Civic innovation laboratories: What are they and what purpose do they serve?
Many existing institutions will operate differently in 20 years. Indeed, many of them do not exist yet.
The days are numbered for institutions with closed processes, designs that are not human centered and protocols without place for experimentation. There are already new institutional models that are more interactive and innovative. Civic innovation laboratories are perhaps the best example of these new institutions we are heading to.
These laboratories differ from other institutions in three aspects: collaboration, knowledge-sharing and experimentation.
One would be hard-pressed to find existing institutions that carry these features in their DNA. How many institutions do you know that truly encourage collaboration instead of competition (and related actions such as awards, etc.); knowledge-sharing instead of knowledge hoarding to be more competitive; or experimenting with new possibilities, where trial and error are a natural and highly valued part of your job? Indeed, only a few do so, and even fewer combine these three features.
The three aforementioned aspects, coupled with a fourth, further distance these laboratories from the institutional reality of the 20th century. Civic laboratories are necessarily open spaces. That is, anyone can participate in them regardless of their academic qualifications, experience or background. They are civic spaces.
They are spaces (institutions) where any citizen can participate to collaborate and share knowledge, ideas and experiences with others in order to create projects in which one can experiment with new solutions and proposals to improve situations of the most diverse kind.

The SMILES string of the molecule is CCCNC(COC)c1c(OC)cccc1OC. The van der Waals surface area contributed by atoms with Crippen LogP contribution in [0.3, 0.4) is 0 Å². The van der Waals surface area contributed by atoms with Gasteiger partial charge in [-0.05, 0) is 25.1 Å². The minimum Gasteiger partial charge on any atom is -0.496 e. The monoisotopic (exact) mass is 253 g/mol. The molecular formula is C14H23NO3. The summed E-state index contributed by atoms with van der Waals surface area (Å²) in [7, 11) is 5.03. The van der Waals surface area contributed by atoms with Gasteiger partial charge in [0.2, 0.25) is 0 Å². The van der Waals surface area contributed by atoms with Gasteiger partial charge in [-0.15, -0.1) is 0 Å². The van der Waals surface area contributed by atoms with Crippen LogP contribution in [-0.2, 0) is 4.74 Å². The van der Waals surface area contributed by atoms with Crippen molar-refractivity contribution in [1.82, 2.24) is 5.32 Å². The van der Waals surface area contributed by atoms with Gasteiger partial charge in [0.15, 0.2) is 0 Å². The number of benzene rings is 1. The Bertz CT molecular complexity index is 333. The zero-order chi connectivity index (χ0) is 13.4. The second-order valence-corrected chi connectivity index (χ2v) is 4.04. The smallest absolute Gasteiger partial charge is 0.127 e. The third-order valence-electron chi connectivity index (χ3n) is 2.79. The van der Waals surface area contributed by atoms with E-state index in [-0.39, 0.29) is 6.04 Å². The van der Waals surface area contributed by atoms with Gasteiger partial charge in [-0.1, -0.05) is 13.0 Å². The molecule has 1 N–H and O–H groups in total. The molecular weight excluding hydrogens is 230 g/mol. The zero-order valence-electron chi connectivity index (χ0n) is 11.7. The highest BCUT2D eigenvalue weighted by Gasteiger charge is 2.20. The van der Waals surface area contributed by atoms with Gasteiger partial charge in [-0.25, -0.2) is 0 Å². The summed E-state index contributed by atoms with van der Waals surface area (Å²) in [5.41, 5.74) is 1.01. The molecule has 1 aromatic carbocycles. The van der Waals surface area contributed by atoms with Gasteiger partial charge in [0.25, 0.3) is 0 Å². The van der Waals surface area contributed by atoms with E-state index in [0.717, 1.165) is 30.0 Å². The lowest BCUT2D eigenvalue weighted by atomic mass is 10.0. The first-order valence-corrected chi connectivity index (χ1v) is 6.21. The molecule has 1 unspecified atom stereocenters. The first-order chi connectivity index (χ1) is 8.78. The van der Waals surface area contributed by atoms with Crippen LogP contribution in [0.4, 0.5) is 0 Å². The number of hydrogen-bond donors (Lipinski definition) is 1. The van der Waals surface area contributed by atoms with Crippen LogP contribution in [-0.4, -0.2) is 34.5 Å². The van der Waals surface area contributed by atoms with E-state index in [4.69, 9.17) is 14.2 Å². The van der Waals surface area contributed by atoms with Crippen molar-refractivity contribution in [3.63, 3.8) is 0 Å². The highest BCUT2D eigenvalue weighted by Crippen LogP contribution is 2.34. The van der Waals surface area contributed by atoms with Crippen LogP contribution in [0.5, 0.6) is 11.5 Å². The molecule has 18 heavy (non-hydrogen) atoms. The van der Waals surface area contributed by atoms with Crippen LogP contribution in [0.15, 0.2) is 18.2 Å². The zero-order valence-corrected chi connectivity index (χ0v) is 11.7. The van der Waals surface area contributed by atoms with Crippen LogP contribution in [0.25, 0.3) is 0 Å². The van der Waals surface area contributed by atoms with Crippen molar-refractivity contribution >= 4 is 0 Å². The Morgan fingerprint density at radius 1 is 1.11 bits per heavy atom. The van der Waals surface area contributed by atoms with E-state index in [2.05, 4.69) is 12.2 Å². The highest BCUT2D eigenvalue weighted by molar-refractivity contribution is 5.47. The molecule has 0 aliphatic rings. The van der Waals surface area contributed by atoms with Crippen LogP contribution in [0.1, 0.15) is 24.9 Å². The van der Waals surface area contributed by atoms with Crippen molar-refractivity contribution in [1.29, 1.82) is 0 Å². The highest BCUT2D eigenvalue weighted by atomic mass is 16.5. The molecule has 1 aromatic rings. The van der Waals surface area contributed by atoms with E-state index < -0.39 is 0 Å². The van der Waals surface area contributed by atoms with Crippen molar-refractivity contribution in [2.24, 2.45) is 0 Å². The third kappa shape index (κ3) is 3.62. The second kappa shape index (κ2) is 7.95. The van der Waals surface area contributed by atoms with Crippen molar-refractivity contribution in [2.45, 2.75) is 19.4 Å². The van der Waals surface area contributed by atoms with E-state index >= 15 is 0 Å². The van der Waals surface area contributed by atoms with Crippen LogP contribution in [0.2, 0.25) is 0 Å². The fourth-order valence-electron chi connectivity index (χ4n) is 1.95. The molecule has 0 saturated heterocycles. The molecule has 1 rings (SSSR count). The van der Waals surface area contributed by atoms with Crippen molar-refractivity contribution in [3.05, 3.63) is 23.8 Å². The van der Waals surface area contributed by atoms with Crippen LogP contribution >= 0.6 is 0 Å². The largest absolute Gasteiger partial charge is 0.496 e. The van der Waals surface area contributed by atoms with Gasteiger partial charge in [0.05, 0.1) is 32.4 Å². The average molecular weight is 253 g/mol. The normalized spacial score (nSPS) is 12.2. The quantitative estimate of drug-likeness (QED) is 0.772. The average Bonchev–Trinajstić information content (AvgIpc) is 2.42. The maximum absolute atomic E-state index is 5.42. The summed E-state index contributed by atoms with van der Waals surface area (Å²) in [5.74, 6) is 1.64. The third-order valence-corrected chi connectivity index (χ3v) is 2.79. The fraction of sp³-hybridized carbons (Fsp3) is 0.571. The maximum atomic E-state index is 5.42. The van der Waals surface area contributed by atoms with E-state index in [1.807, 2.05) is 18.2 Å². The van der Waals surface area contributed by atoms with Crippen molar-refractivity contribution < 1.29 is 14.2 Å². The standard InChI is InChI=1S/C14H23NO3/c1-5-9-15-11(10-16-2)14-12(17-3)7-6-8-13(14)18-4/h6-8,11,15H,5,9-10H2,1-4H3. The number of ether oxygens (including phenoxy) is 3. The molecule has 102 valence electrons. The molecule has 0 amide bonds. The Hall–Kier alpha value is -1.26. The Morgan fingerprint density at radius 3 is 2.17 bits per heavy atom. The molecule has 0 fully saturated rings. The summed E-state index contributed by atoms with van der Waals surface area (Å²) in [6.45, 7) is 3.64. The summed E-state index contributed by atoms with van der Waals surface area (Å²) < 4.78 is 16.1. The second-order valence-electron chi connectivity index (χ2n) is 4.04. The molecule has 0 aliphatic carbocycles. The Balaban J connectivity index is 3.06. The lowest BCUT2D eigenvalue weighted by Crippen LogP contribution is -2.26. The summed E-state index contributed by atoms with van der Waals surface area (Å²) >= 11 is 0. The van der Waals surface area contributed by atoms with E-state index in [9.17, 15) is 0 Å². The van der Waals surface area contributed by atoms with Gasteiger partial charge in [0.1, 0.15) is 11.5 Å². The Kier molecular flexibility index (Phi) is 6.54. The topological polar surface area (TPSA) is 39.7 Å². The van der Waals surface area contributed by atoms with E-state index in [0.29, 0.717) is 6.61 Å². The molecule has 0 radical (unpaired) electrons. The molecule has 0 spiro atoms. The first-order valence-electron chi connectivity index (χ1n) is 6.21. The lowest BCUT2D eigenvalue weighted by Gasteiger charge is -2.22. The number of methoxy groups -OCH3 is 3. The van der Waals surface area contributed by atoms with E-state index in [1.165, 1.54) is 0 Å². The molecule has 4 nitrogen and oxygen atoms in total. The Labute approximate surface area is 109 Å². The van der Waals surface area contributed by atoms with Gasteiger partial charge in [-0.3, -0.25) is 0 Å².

These projects focus on different topics, including transparency, public participation, technological solutions to specific problems, improvements in social, ethnic or cultural issues, urban planning, ecology, etc. That is, any area in which a society, city or community can improve the lives of its inhabitants. What is interesting about these institutions is that they are driven directly by the citizens that participate in them. Indeed, these spaces are used not just to test projects, but also to test constantly the space itself, i.e. it must be able to adapt rapidly, learn from mistakes and test new models, different forms of management, etc.
Several laboratories have been established in recent years by governments, universities and/or civil society. SEGIB’s Civic Innovation Project supports the creation of these laboratories in several Iberoamerican countries.
We also organize LABIC (Spanish acronym for civic innovation laboratory), an annual 15-day event in which a laboratory is set up in one Iberoamerican country. As part of this event, we launch a call for projects in which citizens work collaboratively on citizen-oriented proposals and solutions. LABICMX took place in 2014 at Veracruz (Mexico), LABICBR was held in 2015 at Rio de Janeiro (Brazil), LABICCO, took place at Cartagena (Colombia) in 2016, LABICxlaPAZ was organized in Nariño, Colombia in 2018. On that same yaer LABICAR was held in Rosario, Argentina, and in 2019 we were in LABICCR in Guanacaste, Costa Rica.
LABIC will showcase collaborative, innovative, open and people-centered spaces that will challenge us to rethink our institutions and leverage the most valuable asset in our society: its citizens.